To become a teacher in France you take a rather demanding exam where you are expected to show that you have the academic knowledge to teach (English in my case). You are then appointed to a school for a year where you are entrusted with classes. You have training sessions reglarly and a tutor who helps you learn the job. I have been such a tutor on three occasions before.
Two of the former trainees only attended my lessons for a few weeks. They were in charge of a class or two in a Junior High School and came to our school to see what a High School was like.
Five years ago I had a trainee for a whole year. He was a young man from Ireland and was in France because he had fallen in love with a French girl. He attended some of my lessons and I visited him in his classes too; first to advise him, then when he asked me too. This, however, was plain sailing since he was in his early thirties (which meant no discipline issue) and had taught before, in language schools in Ireland and in the South of France.
He obviously had no problems speaking English and knew how to interact with teenagers. I felt only helpful in that I could explain what teaching English in a French public school involved. His priorities and mine were not necessarily similar but confronting our ways and means was quite stimulating.
This time it is a little different. My trainee is only 25, she has never taught before and, because of budget cuts, her formal training will be quite scarce. For the past two weeks she has sat in my classroom, watching me teach. At the end of each lesson, I try and explain my objectives and what I think went well and not-so-well. So far she has been very pleasant but a little too quiet. I encourage her to ask questions and express her thoughts but she usually says very little.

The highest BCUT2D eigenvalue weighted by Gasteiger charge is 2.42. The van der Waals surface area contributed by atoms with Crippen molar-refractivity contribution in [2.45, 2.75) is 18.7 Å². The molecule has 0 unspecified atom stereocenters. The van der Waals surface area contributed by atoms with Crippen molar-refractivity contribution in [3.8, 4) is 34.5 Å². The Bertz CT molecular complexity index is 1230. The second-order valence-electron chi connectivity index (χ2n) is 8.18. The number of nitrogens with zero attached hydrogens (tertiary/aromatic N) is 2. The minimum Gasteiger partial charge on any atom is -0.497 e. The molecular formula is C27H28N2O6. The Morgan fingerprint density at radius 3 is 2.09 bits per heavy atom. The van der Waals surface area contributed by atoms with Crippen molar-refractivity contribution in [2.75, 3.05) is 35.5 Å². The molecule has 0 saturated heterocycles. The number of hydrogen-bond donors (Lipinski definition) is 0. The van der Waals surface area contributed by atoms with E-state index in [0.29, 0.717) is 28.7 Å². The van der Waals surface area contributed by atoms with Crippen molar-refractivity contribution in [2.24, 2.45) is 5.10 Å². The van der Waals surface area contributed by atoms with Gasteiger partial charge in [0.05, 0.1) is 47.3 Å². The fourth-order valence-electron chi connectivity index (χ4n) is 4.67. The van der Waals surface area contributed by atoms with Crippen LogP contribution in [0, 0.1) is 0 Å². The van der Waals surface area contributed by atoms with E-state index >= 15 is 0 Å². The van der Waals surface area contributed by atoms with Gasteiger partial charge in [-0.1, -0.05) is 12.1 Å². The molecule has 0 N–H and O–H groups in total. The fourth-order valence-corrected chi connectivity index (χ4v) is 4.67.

I am not sure whether it is because she is reserved or because she hasn’t had a chance to start teaching yet – a colleague takes her classes for three weeks while she observes what goes on in my classes and has a few lessons on teaching sklls with our inspectors and some trainers.
It seems quite a responsibility to be a tutor, not to mention that having another grown-up in my class can be a little stressful. I need to find the right tone when I describe what I have done or intend to do (not too preachy or paternalistic), I will probably have to help her come up with solutions when problems arise and above all I will need to provide words of praise and encouragements, not what I am best at.